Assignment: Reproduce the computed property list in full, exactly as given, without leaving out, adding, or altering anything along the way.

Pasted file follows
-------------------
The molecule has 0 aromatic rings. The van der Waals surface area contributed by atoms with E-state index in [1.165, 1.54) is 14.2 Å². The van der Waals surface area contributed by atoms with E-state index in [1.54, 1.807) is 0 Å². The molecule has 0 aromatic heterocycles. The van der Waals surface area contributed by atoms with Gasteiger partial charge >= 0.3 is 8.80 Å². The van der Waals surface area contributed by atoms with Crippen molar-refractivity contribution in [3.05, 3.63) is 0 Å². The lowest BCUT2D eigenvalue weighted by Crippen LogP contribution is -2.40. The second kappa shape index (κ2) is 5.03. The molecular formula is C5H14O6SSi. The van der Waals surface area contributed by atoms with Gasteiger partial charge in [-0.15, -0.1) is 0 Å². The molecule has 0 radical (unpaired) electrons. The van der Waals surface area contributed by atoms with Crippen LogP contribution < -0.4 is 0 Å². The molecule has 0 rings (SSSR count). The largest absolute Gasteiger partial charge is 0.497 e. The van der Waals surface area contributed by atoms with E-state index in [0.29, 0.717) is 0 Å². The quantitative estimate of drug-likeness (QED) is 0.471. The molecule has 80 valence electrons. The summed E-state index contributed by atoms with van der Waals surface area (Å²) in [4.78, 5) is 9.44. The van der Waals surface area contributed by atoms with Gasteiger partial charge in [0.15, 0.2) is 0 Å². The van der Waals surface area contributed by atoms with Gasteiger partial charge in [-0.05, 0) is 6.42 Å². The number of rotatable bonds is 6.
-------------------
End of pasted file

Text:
The molecule has 0 aromatic rings. The van der Waals surface area contributed by atoms with E-state index in [1.165, 1.54) is 14.2 Å². The van der Waals surface area contributed by atoms with E-state index in [1.54, 1.807) is 0 Å². The molecule has 0 aromatic heterocycles. The van der Waals surface area contributed by atoms with Gasteiger partial charge >= 0.3 is 8.80 Å². The van der Waals surface area contributed by atoms with Crippen molar-refractivity contribution in [3.05, 3.63) is 0 Å². The lowest BCUT2D eigenvalue weighted by Crippen LogP contribution is -2.40. The second kappa shape index (κ2) is 5.03. The molecular formula is C5H14O6SSi. The van der Waals surface area contributed by atoms with Gasteiger partial charge in [-0.15, -0.1) is 0 Å². The molecule has 0 radical (unpaired) electrons. The van der Waals surface area contributed by atoms with Crippen LogP contribution < -0.4 is 0 Å². The molecule has 0 rings (SSSR count). The largest absolute Gasteiger partial charge is 0.497 e. The van der Waals surface area contributed by atoms with E-state index in [0.29, 0.717) is 0 Å². The quantitative estimate of drug-likeness (QED) is 0.471. The molecule has 80 valence electrons. The summed E-state index contributed by atoms with van der Waals surface area (Å²) in [4.78, 5) is 9.44. The van der Waals surface area contributed by atoms with Gasteiger partial charge in [0.15, 0.2) is 0 Å². The van der Waals surface area contributed by atoms with Gasteiger partial charge in [-0.05, 0) is 6.42 Å². The number of rotatable bonds is 6.